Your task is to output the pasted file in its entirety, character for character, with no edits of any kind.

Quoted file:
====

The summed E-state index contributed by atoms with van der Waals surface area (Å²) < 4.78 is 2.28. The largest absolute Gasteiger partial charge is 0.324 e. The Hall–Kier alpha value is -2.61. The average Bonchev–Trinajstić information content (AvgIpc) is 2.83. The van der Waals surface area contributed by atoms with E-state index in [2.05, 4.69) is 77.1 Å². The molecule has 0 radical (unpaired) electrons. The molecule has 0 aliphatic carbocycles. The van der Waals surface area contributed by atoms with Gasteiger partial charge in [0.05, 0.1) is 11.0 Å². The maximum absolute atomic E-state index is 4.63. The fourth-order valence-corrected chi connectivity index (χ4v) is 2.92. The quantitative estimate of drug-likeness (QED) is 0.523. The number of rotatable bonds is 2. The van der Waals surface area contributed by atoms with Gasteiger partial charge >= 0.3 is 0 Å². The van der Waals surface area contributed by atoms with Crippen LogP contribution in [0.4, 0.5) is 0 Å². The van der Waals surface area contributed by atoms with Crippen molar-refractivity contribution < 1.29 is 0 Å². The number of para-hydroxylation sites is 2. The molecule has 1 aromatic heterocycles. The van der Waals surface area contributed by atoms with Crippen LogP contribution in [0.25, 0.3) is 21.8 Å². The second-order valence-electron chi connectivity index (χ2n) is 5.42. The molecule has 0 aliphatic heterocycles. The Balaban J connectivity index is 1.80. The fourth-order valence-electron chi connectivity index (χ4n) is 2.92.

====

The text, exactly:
The summed E-state index contributed by atoms with van der Waals surface area (Å²) < 4.78 is 2.28. The largest absolute Gasteiger partial charge is 0.324 e. The Hall–Kier alpha value is -2.61. The average Bonchev–Trinajstić information content (AvgIpc) is 2.83. The van der Waals surface area contributed by atoms with E-state index in [2.05, 4.69) is 77.1 Å². The molecule has 0 radical (unpaired) electrons. The molecule has 0 aliphatic carbocycles. The van der Waals surface area contributed by atoms with Gasteiger partial charge in [0.05, 0.1) is 11.0 Å². The maximum absolute atomic E-state index is 4.63. The fourth-order valence-corrected chi connectivity index (χ4v) is 2.92. The quantitative estimate of drug-likeness (QED) is 0.523. The number of rotatable bonds is 2. The van der Waals surface area contributed by atoms with Gasteiger partial charge >= 0.3 is 0 Å². The van der Waals surface area contributed by atoms with Crippen LogP contribution in [0.4, 0.5) is 0 Å². The van der Waals surface area contributed by atoms with Crippen molar-refractivity contribution < 1.29 is 0 Å². The number of para-hydroxylation sites is 2. The molecule has 1 aromatic heterocycles. The van der Waals surface area contributed by atoms with Crippen LogP contribution in [0.25, 0.3) is 21.8 Å². The second-order valence-electron chi connectivity index (χ2n) is 5.42. The molecule has 0 aliphatic heterocycles. The Balaban J connectivity index is 1.80. The fourth-order valence-electron chi connectivity index (χ4n) is 2.92.